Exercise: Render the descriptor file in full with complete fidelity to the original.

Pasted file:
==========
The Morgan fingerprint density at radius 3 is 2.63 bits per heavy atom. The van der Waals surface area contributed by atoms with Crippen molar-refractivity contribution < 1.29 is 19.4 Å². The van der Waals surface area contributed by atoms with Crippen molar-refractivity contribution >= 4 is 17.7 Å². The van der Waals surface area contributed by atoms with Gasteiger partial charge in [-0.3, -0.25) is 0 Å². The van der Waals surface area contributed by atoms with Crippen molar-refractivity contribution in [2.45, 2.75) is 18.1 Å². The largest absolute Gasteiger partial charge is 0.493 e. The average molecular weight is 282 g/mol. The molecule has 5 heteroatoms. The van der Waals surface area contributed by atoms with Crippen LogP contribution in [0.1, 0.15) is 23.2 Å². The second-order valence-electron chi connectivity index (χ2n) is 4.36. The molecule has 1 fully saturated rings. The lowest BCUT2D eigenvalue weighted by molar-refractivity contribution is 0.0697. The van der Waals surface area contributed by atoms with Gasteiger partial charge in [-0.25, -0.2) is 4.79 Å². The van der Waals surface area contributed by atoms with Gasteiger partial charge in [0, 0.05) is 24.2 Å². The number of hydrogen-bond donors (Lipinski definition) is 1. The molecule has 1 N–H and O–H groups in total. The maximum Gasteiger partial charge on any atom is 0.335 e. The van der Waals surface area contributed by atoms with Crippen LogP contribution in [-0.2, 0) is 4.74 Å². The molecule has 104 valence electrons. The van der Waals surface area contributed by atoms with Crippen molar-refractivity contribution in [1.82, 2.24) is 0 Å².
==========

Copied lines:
The Morgan fingerprint density at radius 3 is 2.63 bits per heavy atom. The van der Waals surface area contributed by atoms with Crippen molar-refractivity contribution < 1.29 is 19.4 Å². The van der Waals surface area contributed by atoms with Crippen molar-refractivity contribution >= 4 is 17.7 Å². The van der Waals surface area contributed by atoms with Gasteiger partial charge in [-0.3, -0.25) is 0 Å². The van der Waals surface area contributed by atoms with Crippen molar-refractivity contribution in [2.45, 2.75) is 18.1 Å². The largest absolute Gasteiger partial charge is 0.493 e. The average molecular weight is 282 g/mol. The molecule has 5 heteroatoms. The van der Waals surface area contributed by atoms with Crippen LogP contribution in [0.1, 0.15) is 23.2 Å². The second-order valence-electron chi connectivity index (χ2n) is 4.36. The molecule has 1 fully saturated rings. The lowest BCUT2D eigenvalue weighted by molar-refractivity contribution is 0.0697. The van der Waals surface area contributed by atoms with Gasteiger partial charge in [-0.25, -0.2) is 4.79 Å². The van der Waals surface area contributed by atoms with Gasteiger partial charge in [0, 0.05) is 24.2 Å². The number of hydrogen-bond donors (Lipinski definition) is 1. The molecule has 1 N–H and O–H groups in total. The maximum Gasteiger partial charge on any atom is 0.335 e. The van der Waals surface area contributed by atoms with Crippen LogP contribution in [-0.2, 0) is 4.74 Å². The molecule has 104 valence electrons. The van der Waals surface area contributed by atoms with Crippen molar-refractivity contribution in [1.82, 2.24) is 0 Å².